Happily, Caster Semenya is racing again. About time, too. But the 800-meter world champion cannot outrun the questions, some of them legitimate, about how and why medical experts cleared her to compete as a woman.
The decision by track and field's governing body, the IAAF, to give out nothing more than a terse, uninformative 56-word statement announcing the end of Semenya's nearly yearlong gender-testing ordeal increasingly looks like a mistake.
It respected Semenya's privacy, but it was too short to stop tongues wagging. Although Semenya has competed sparingly since her ban was lifted in July - Semenya's fourth race will be this Friday in Brussels, Belgium - the drumbeat of "she's half a man" is starting up again and could get louder as her times improve, as they surely will as she returns to peak form. Such whispers are wrong and ugly and uncharitable, but they also are not surprising given how poorly this saga has been handled from the start and how little effort authorities have made to dispel the misunderstandings about Semenya's case.
Kept in the dark, competitors lining up against and being beaten again by Semenya have been left to make uninformed guesses about the gender-testing process she was subjected to. Saying simply that doctors concluded that she can compete, as the IAAF did, is not enough. Its silence and brush-offs from Semenya about what, if anything, doctors prescribed to enable her to compete again is keeping the door open for the type of intolerable ignorance voiced this past weekend by Diane Cummins. The Canadian runner should be made to wash out her mouth with soap for her stupid insensitivity.
"Is she man, is she lady?" Cummins complained to the Daily Telegraph of London after she finished 1.21 seconds behind Semenya in Berlin on Sunday.
On the fringe of female biological composition
"Even if she is a female, she's on the very fringe of the normal athlete female biological composition from what I understand of hormone testing. So, from that perspective, most of us just feel that we are literally running against a man," the newspaper quoted Cummins as saying.
Clearly, Cummins doesn't get it. That means other, more diplomatic competitors likely don't, too. They need some help figuring out the complex and sensitive issues of gender and biology that are involved here. In truth, we all do. It would help if the IAAF took the lead instead of simply clamming up.
The public admission by NBA star Magic Johnson in 1991 that he was living with HIV marked a step toward ending the shame that was associated with that disease.
Likewise, if Semenya has a rare birth defect that was at the root of the questions about her sex then surely it would be better if such things could be talked about instead of remaining largely taboo.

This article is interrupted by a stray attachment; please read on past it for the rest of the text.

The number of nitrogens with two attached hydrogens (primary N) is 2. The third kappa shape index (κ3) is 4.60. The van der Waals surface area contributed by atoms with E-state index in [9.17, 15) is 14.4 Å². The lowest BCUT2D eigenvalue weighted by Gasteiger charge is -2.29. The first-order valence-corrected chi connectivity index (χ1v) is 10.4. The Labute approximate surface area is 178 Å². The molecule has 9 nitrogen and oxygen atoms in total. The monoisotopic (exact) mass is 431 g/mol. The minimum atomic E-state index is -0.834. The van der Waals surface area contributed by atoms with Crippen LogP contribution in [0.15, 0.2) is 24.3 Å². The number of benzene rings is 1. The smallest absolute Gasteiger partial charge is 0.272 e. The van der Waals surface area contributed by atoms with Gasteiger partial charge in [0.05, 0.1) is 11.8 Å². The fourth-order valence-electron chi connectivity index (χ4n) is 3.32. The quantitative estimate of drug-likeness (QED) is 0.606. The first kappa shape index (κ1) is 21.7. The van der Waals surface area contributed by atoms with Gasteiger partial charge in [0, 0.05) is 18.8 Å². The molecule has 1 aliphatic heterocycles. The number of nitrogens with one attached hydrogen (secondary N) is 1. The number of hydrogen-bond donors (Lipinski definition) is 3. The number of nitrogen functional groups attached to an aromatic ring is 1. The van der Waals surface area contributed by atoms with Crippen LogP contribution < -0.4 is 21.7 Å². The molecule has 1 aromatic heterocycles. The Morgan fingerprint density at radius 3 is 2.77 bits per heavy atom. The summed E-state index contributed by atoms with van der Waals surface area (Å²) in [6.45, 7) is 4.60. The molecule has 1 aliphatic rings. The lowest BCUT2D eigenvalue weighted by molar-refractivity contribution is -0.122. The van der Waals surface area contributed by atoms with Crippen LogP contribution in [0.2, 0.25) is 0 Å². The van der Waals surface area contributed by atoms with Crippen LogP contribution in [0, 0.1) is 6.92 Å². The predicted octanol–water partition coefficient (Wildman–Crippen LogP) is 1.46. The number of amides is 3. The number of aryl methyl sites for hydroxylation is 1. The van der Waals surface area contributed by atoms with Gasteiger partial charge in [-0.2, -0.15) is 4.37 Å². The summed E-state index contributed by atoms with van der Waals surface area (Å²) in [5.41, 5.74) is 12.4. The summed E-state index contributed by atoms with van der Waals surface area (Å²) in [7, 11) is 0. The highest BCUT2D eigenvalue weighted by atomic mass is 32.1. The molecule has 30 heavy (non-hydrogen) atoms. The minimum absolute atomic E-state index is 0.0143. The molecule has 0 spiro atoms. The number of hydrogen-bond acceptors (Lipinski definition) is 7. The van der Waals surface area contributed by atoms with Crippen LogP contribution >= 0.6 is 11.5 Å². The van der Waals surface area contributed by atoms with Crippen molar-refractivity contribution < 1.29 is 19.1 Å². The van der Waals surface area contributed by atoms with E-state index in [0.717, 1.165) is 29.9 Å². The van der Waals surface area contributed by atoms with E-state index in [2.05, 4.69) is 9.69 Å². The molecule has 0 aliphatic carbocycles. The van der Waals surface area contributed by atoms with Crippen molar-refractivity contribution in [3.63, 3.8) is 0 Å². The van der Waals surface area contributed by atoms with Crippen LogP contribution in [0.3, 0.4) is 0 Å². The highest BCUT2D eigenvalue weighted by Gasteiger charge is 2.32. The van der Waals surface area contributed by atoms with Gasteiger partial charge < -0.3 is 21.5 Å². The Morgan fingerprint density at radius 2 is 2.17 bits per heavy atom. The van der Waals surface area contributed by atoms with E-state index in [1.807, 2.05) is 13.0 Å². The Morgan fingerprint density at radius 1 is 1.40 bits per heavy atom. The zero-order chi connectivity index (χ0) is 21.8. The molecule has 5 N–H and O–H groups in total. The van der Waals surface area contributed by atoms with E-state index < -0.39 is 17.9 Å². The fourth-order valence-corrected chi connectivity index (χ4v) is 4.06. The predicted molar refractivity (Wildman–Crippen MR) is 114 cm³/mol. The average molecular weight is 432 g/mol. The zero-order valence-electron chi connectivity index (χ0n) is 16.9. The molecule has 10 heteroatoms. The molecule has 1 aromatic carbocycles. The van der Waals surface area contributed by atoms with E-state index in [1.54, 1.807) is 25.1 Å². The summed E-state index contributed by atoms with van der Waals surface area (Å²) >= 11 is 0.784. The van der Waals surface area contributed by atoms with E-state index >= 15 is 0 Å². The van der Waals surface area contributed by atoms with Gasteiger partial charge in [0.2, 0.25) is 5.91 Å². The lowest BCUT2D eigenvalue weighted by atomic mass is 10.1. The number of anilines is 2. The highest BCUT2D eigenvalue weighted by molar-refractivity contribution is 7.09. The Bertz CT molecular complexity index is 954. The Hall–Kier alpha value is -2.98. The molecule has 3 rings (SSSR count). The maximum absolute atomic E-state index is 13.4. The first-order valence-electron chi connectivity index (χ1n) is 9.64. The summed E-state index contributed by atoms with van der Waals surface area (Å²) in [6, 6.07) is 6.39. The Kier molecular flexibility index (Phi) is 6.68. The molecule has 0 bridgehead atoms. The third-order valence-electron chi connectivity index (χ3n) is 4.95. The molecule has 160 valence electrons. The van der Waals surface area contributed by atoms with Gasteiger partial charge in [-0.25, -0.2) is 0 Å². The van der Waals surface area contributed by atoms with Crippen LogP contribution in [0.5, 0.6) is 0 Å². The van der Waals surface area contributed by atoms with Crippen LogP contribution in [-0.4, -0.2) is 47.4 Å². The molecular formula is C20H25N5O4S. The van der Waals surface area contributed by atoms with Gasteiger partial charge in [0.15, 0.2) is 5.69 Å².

Handled correctly, with tact but also with more openness, is it possible that Semenya's case could be used to generate wider acceptance and understanding for people with so-called "disorders of sexual development?"
Look further than muscular frame
As it is, as Cummins' comments showed, some people are still incapable of looking any further than Semenya's muscular frame and thinking "man" -even though that is mistaken and cruel.
It is unreasonable to expect Semenya herself to become a Johnson-like advocate, at least not now. She is only 19. She comes from a poor village in South Africa and seemingly had no idea that she might be differently biologically from most other women until this whole affair blew up around her. She needs to focus on herself and her promising career after the horrid 11 months that she spent being prodded, poked and debated over by doctors and public opinion.
Someone should speak up
But someone does need to speak up - either her lawyers, her manager or the IAAF. They don't need to open up Semenya's medical files to public scrutiny. But it would help if they gave more information than simply, to cite the IAAF statement, "she can compete" and "please note that the medical details of the case remain confidential and the IAAF will make no further comment."
If Semenya does have a birth defect that doctors determined might have been giving her a competitive edge over other women, then perhaps that could be explained privately to those runners who race against her. If she has since undergone hormone treatment to reduce or negate that advantage, then that should be explained, too. The risk otherwise is that the doubts about Semenya will simply linger, which is unfair for her and those who race against her.
"It's obviously a human rights issue but human rights affect everyone in the race, not just one person," British runner Jemma Simpson told the Telegraph after finishing fourth in the Berlin race that Semenya won. "No way is it a personal issue but it's a debate about what is right and fair for everyone." - (JOHN LEICESTER/Sapa/AP, August 2010)
Semenya cleared to run
Semenya's sex: why the doubt?